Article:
have to simulate one, as well as the A/D converter etc..

     I say what I think 'f' logic allows, and you respond with what you
     have seen done with it... There is no arguing against facts like
     that.

I don't think I understand fuzzy logic as well as I thought I did. We
should probably start over on this.
-------------------------------------------
You to Peter J. Burke 11/13/95 12:52--

     Peter:It's too bad that there is not more discussion of
     (re)organization. Where do these control loops and their parts
     come from?

     You: And how do you simulate them all?

I can't really reply to such comments and questions until I know what it
was about Chapter 14 of _Behavior: The control of perception_ that you
didn't understand or that you disagree with.
----------------------------------------------------------------------
Martin Taylor 951115 14:40 --
Chris Cherpas (951115.0918--

I'm not sure what you-all mean by errorless learning. If there's no
error to be corrected, why should there be any learning? If a person
isn't bothered by not understanding algebra, why should that lead to
understanding alogebra?

I wonder whether you aren't talking about learning without making any
incorrect moves -- i.e., the problems presented are so easy that the
right move is made right away by using an already-existing control
process. But if there is no error, why should even the correct move be
made? Somehow I don't think that the "error" you're talking about is the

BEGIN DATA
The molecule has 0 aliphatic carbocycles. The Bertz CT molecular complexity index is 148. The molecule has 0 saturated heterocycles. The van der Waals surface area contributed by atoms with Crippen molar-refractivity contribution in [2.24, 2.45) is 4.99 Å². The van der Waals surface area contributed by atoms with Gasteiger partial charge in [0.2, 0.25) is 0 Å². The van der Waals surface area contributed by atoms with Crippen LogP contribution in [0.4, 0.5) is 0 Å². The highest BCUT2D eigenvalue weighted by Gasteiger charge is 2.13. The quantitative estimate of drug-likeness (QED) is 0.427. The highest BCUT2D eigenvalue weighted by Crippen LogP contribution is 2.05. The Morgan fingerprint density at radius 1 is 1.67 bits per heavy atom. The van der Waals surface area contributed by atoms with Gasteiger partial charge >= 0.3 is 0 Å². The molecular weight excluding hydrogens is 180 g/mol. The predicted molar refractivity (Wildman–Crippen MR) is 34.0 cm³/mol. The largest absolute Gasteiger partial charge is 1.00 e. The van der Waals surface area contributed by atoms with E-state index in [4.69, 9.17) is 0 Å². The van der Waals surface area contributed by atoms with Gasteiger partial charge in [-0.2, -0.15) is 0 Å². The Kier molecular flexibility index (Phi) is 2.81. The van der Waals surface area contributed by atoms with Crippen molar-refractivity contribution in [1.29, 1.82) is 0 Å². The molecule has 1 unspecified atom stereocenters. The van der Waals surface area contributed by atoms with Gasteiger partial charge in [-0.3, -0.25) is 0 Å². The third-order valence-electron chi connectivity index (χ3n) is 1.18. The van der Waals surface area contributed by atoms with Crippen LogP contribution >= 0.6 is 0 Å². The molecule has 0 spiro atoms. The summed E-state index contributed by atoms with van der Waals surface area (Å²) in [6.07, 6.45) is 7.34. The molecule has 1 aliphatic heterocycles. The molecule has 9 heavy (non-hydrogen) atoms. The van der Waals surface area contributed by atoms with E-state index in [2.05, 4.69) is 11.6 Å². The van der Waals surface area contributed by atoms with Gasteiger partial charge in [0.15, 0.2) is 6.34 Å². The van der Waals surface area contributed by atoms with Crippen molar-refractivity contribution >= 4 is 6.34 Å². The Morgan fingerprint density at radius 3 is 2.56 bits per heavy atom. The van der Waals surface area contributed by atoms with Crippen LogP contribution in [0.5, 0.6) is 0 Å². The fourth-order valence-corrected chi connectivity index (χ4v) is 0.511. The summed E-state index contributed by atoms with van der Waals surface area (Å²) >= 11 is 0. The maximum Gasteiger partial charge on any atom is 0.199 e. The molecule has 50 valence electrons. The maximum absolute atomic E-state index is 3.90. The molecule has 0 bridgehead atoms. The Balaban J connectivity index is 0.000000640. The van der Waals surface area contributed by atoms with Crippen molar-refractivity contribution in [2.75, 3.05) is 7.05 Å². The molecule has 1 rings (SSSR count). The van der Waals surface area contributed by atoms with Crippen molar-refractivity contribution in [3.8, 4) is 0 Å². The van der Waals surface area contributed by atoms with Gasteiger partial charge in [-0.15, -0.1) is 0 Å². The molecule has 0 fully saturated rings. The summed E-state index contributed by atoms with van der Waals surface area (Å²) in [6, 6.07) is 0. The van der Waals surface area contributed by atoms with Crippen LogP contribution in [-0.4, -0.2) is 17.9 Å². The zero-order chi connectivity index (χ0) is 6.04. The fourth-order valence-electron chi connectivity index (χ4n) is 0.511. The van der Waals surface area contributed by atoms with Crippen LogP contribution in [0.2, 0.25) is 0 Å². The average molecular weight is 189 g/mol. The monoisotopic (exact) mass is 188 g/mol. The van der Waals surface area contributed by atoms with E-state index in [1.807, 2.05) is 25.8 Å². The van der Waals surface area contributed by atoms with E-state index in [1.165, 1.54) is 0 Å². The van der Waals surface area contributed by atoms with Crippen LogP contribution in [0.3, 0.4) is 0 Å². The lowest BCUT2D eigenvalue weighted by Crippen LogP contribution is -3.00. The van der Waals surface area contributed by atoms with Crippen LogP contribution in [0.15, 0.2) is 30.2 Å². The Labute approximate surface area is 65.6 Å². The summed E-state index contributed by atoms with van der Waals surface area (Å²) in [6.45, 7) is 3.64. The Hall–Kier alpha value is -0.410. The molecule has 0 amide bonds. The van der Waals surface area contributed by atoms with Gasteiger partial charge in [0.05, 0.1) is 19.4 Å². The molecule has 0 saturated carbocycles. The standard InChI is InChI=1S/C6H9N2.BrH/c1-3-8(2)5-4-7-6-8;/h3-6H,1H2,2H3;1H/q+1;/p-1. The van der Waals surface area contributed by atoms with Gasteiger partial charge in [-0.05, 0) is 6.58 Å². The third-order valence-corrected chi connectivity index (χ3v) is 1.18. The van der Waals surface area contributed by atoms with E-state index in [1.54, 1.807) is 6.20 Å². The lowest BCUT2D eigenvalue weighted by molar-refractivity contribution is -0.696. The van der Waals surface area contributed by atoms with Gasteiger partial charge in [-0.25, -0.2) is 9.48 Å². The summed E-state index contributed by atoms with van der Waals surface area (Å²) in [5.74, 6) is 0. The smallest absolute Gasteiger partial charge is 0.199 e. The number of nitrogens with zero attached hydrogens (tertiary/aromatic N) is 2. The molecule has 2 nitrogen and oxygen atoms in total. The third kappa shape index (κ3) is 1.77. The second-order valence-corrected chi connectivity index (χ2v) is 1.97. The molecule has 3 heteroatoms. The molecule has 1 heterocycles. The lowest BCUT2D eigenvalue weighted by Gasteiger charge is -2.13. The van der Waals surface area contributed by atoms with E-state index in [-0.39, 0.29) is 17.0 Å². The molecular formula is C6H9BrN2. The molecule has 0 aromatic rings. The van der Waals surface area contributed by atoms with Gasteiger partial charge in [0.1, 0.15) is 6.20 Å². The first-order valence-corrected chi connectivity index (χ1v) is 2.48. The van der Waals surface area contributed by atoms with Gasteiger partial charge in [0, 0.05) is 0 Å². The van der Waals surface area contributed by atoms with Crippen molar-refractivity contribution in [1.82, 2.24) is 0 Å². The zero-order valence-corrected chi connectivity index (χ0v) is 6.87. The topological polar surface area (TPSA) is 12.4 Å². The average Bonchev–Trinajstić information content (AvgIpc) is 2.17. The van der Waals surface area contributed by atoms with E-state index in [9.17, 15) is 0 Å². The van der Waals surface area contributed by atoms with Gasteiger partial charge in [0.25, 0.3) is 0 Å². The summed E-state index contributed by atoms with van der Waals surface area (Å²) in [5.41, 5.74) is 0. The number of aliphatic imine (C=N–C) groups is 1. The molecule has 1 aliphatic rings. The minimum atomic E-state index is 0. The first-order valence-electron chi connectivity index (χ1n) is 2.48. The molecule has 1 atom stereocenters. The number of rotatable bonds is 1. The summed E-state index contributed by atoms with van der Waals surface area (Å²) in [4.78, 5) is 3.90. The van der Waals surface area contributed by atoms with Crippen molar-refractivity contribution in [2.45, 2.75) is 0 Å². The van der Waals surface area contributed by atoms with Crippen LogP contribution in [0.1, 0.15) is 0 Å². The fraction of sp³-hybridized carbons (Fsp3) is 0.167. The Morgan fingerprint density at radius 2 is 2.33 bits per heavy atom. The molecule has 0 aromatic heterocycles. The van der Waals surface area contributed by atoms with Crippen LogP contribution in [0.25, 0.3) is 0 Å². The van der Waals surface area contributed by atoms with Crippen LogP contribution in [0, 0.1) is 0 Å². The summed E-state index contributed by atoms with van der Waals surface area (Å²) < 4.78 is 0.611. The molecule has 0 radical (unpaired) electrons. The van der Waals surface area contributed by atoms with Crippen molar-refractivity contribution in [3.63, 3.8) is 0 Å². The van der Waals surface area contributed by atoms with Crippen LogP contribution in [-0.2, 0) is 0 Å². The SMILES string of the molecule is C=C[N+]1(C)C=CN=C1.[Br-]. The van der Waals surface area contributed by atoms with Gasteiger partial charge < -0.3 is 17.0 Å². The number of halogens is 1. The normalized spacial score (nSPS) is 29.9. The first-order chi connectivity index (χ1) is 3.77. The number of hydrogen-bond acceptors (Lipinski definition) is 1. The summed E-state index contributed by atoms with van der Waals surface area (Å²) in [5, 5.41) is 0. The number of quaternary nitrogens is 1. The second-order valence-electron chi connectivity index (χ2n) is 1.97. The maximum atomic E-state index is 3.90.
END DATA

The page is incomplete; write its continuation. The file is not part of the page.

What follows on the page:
same as "error" in a control system.

If learning is truly errorless, how can superstitious learning be
avoided?

I see that Kent McClelland has some problems with the idea of errorless
learning, too.
-----------------------------------------------------------------------

Martin Taylor 951115 14:55--
i.kurtzer (951110.1430)--

Isaac: >Does Reorganization preclude differential rates of reorganizing

at different levels in a posited hierarchy?

MMT: No. It is ordinarily assumed that reorganization occurs at
different rates in different levels.

There's also the consideration that the rate of reorganization must
decline as the amount of intrinsic error driving it gets smaller. That's
what makes the E. coli method work.
-----------------------------------------------------------------------
Bill Leach 951115.22:05 U.S. Eastern Time Zone --

     I suppose that there are some people running Pentium systems out
     there but has anyone run any of the PCT Demos on such a box? Last
     night I ran the various demos from Dag Forssell PCT Demo disk. The
     demos literally run too fast to really be able to watch!

This represents a problem, not a feature. All the demos are synchronized
to the vertical frame rate of the display, through reading a bit in a
hardware register. In Demo1, Demo2, and others there is a setup phase
which asks, among other things, whether you have a fast or a slow PC. If
you pick the "slow" option, sychronization is NOT used, and the demos
will run too fast on a fast PC. After this setup is done, a file called
ADCONFIG is created (in the same directory as the program) containing
the setup information, and you are not asked again. To set up again,
delete this file and run the program. You will have to do this in each
directory if you're running the demos from different directories.